The Biden administration marked Equal Pay Day (March 15) by announcing a proposed regulation that would prevent federal agencies from using a job applicant’s prior salary history in the hiring process. President Biden will also sign an executive order that directs the Federal Acquisition Regulatory Council to consider increasing pay equity and transparency for federal contractors.
- Teneo Takeaway: Federal regulations banning the use of prior salary history combats the cycle of potentially discriminatory pay and reflects similar efforts already undertaken by many companies. We continue to see investor interest in detailed pay disparity disclosures, with several shareholder proposals in recent years requesting reports on median global gender and racial pay gaps.
In a letter to Texas officials, BlackRock stated its support for the fossil fuel industry saying, “we will continue to invest in and support fossil fuel companies, including Texas fossil fuel companies.” The statement follows passage of legislation in Texas that could prevent financial companies from holding stakes in state pension funds if they boycott fossil fuels. Texas Lt. Governor Dan Patrick has called on state regulators to put BlackRock first on the list, citing the company’s statements in support of “net zero” targets. BlackRock wrote that “we have not and will not boycott energy companies,” and cited its holdings in Texas-based companies like Exxon Mobil and ConocoPhillips.
- Teneo Takeaway: While Larry Fink, in his annual letter earlier this year, advocated for a more pragmatic approach to ESG investing, BlackRock continues to push environmental policies – like net zero targets – on energy companies. With the price of gas near historic levels, both oil companies and government officials in oil-producing states may push back against some ESG policies.
TotalEnergies is the target of a test case on “greenwashing” in advertising that may have implications for how companies communicate their climate plans. Nonprofits bringing the case argue the advertising behind the rebrand from Total to TotalEnergies breached European consumer protection law because it misled the public about the company’s commitment to be “carbon neutral” by 2050, given the company’s planned investments in future fossil fuel projects. The case, expected to be ruled upon in 2023, seeks to set a standard for the definition of net zero in ordinary understanding. CDP reported in February that the number of companies disclosing potential substantive climate litigation risks has almost quadrupled since 2018.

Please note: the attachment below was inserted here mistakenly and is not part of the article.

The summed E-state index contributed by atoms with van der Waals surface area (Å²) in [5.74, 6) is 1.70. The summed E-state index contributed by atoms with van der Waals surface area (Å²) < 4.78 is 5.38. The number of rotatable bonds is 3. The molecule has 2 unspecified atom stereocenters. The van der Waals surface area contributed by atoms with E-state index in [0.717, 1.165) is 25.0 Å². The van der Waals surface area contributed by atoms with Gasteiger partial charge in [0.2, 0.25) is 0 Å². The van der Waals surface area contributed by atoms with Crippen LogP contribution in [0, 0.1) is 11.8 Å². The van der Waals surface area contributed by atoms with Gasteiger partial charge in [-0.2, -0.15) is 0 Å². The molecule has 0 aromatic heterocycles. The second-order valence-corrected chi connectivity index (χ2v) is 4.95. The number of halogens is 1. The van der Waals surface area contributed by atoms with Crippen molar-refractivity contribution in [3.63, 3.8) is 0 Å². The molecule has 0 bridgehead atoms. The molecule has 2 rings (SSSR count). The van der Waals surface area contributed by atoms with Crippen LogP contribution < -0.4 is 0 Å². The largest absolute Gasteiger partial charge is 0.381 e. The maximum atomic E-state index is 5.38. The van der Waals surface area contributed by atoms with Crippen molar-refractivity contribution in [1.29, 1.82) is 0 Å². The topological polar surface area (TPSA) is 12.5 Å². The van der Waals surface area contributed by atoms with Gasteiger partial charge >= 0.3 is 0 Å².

- Teneo Takeaway: The company may face other legal action over its continued business operations in Russia, which represents 24 percent of the company’s proven reserves.
The Idaho House and Senate are considering legislation that will identify and prohibit its government entities from investing in companies that choose environmental-friendly paths, follow particular social policies, or take actions they consider as “counter to the values of Idaho.” The House resolution would require the Federalism Committee to draft legislation “that protects the State of Idaho and its citizens from the use of ESG standards.” Meanwhile, opponents have argued this would allow political beliefs to override sound investing.
- Teneo Takeaway: Idaho joins a growing number of states (Alaska, North Dakota, Oklahoma, and Texas) that discourage or prohibit state entities from investing according to ESG criteria.
They Said It: ESG Influencers Speak Out
In a Bloombergarticle about how the Russia-Ukraine war is casting a shadow over the future of ESG, Philippe Zaouati, CEO of Mirova, the $30 billion sustainable-investing unit affiliated with Natixis Investment Managers, said, “Ukraine is one of the most important ESG issues we’ve ever had. It’s a vital issue for energy and human rights, and questions whether we still want to live in a democracy or not.”
Looking Ahead: Upcoming ESG Events
- Global Sustainable Business Summit, Bloomberg (London) – 31 March
- Asia Energy Transition Conference, S&P Global (Virtual) – 30-31 March
- Bloomberg Green Summit, Bloomberg (Virtual) – 27-28 April
- 7th Annual Global Conference on Energy Efficiency, IEA (Sønderborg) 7-9 June
- Global Energy Transition 2022, Reuters (New York) – 14-15 June